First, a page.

Kabaneri of the Iron Fortress is an amazing new anime, but watching it on Netflix spoils the entire show.
Kabaneri of the Iron Fortress (Kōtetsujō no Kabaneri) is a stunning anime with a gripping story line. Made by the same creators as Attack on Titan, Wit Studio once again blows it out of the water with epic sword and gun fights, piercing light visuals and strong, tormented characters. It’s too bad Netflix ruins the entire series.
For those who had never heard of the 2016 anime before the trailer premiered on Netflix, there was understandably no reason to doubt or question the fact that there are only three episodes in the Netflix series. Or, viewers might not have even bothered to look to see that there are only a few episodes to captivate a pretty epic trailer.
The story, as it’s featured on Netflix, takes place right smack dab in the middle of an all-out battle between humans and zombies, called Kabane (“corpses”). It takes only a few minutes for the first episode to establish who the main characters are–Ikoma and Mumei–and takes just as little time to reveal that they are pretty obviously in love amid this post-apocalyptic battle.
More from Netflix
- Bridgerton season 3: All the details to know about Penelope and Colin’s love story
- It’s a slow week on Netflix with only three new releases (Nov. 20)
- Exploding Kittens: From card game to Netflix animated series starring Tom Ellis
- The Crown and more Netflix shows and movies to stream this week (November 13)
- Escaping Twin Flames and more harrowing love-centered documentaries to watch on Netflix
If it seemed like the show was moving at an unreasonable pace–unable to answer questions like, “Why are these people living only on trains?” “Where did the Kabaneri come from?” and “Why is Ikoma’s hair drastically different in flashback scenes?”–that’s because this isn’t the first season of the show.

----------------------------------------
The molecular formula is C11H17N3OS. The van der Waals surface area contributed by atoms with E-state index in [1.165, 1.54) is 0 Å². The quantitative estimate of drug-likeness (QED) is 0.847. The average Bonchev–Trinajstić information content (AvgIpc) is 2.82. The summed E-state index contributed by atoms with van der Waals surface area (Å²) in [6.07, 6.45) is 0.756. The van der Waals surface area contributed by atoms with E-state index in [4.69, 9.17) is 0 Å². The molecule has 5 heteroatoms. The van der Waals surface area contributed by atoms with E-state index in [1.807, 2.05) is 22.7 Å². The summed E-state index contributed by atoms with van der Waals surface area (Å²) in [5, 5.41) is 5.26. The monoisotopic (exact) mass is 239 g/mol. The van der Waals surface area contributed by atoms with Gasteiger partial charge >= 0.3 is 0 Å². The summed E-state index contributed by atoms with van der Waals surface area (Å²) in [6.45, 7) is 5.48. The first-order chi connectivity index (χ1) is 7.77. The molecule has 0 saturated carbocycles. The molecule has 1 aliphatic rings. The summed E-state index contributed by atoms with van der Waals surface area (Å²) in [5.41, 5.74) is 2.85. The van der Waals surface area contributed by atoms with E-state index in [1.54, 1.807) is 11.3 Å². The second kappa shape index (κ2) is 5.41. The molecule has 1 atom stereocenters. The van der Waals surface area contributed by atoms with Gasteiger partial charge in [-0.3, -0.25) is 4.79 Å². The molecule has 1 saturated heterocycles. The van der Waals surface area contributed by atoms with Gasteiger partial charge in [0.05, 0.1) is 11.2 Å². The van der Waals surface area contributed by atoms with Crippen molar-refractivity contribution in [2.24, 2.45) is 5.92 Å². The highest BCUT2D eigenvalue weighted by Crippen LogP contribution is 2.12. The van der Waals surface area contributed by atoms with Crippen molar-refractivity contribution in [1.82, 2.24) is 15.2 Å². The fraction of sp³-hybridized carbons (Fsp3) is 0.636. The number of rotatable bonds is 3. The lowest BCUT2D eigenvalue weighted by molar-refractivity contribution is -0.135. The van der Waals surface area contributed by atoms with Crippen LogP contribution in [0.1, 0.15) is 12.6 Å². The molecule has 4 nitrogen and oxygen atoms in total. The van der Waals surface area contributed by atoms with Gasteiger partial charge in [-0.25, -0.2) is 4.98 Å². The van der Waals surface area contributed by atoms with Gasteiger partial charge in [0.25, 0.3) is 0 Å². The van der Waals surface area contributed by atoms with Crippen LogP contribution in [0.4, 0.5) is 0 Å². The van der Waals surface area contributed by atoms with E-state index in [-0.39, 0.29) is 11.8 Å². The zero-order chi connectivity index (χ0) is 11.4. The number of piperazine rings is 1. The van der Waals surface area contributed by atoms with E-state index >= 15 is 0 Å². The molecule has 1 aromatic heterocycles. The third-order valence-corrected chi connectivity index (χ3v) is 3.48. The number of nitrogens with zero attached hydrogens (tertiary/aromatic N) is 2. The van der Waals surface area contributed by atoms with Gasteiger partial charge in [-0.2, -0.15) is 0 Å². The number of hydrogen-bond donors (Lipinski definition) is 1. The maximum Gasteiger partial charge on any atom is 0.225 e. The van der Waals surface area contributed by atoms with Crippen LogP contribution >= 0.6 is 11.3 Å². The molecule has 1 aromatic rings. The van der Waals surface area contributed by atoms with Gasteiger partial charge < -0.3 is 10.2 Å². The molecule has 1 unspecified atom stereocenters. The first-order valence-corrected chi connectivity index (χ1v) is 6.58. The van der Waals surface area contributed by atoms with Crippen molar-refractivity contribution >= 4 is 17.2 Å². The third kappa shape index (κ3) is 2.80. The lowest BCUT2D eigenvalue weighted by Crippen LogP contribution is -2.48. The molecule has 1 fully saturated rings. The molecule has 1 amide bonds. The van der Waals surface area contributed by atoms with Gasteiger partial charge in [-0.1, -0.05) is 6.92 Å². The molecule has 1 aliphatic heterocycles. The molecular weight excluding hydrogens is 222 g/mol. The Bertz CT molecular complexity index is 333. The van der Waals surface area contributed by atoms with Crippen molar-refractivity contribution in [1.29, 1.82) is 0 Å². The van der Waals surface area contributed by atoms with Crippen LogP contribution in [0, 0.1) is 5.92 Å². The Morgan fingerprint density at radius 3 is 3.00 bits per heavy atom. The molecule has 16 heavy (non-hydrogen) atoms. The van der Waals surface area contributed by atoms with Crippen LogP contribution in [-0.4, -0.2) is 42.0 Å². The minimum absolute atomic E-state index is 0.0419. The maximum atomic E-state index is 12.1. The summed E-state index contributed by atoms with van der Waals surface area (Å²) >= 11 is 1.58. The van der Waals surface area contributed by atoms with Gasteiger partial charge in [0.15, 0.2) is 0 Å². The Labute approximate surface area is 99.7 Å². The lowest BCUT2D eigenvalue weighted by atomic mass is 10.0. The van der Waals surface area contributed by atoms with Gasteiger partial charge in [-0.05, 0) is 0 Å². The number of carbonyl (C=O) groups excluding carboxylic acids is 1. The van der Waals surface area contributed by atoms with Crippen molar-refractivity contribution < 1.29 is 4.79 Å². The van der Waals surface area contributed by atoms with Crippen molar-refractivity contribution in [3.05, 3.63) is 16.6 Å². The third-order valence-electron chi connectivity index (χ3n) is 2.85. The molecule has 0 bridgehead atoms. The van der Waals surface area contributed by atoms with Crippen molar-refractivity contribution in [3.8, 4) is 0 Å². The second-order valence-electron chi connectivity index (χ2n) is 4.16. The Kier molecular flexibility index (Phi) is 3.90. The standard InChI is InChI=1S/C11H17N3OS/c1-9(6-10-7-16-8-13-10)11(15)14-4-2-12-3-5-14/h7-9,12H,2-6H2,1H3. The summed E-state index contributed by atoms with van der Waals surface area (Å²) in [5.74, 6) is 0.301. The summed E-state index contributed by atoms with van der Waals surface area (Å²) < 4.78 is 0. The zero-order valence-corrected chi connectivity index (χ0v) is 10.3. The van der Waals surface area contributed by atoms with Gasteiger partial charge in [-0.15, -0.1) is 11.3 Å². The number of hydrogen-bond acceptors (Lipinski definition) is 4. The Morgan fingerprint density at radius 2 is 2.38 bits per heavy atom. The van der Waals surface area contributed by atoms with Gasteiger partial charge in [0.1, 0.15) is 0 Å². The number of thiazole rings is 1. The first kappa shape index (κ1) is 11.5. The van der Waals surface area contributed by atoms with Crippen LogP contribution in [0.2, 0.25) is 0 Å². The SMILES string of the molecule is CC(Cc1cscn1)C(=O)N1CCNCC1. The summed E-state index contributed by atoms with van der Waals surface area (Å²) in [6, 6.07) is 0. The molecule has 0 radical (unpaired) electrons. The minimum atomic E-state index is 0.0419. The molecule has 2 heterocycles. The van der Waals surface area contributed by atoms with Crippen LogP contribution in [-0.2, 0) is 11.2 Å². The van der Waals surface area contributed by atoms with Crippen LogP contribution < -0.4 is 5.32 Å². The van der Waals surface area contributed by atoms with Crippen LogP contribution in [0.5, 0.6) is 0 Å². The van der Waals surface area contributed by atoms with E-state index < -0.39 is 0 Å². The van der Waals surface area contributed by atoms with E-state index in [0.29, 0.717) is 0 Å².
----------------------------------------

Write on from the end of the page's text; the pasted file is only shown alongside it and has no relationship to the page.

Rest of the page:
That’s right, the three insanely action-packed episodes of Kabaneri of the Iron Fortress is not the first season of this anime. On Amazon Prime, the original 12 episodes of Kabaneri can be found and the show starts off on a much less jarring note. Not to mention gives the whole back story as to how the world fell to pieces at the hands of walking corpses and why these characters have decided to utilize trains for homes.
Netflix’s three very misleading episodes cover one battle–The Battle of Unato–in a three-part movie. While we’re all for Netflix featuring more amazing anime, it would have definitely made more sense to feature the whole show, rather than three episodes that will spoil many things for those who haven’t seen the original 12 episodes, like vital developments in Ikoma and Mumei’s relationship that we would have liked to keep a surprise.
The other downside to Netflix’s decision to release the film without any explanation as to the fact that it was a continuation of the original, doesn’t do much for a note-worthy anime’s popularity. Attack on Titan is still revered today as one of the most masterful anime every created. Kabaneri has potential as well, but Netflix isn’t doing the show any favors by making it out to be a rushed (yet beautiful) short series.
To be fair, comicbook.com did announce the release of Netflix’s 2019 Kabaneri film–which takes place well after the events in the first season–but it’s not knowledge that the average viewer would have otherwise been privy to. Nevermind that nowhere in the Netflix description does it state that the three episodes are a movie and not the original show.
Then, of course, there was also this press release that Netflix was bringing “season 1” of Kabaneri to Netflix. Wires were crossed, assumptions were made, and there were things that would have been nice to know.
Still, it’s a show that’s highly recommended and that’s certainly worth a watch–just not on Netflix for those who have yet to see the real first season. As of last year, there’s hope for a full second season, but nothing has been confirmed as of yet.
Want to watch Kabaneri of the Iron Fortress properly? Stream the anime on Amazon Prime.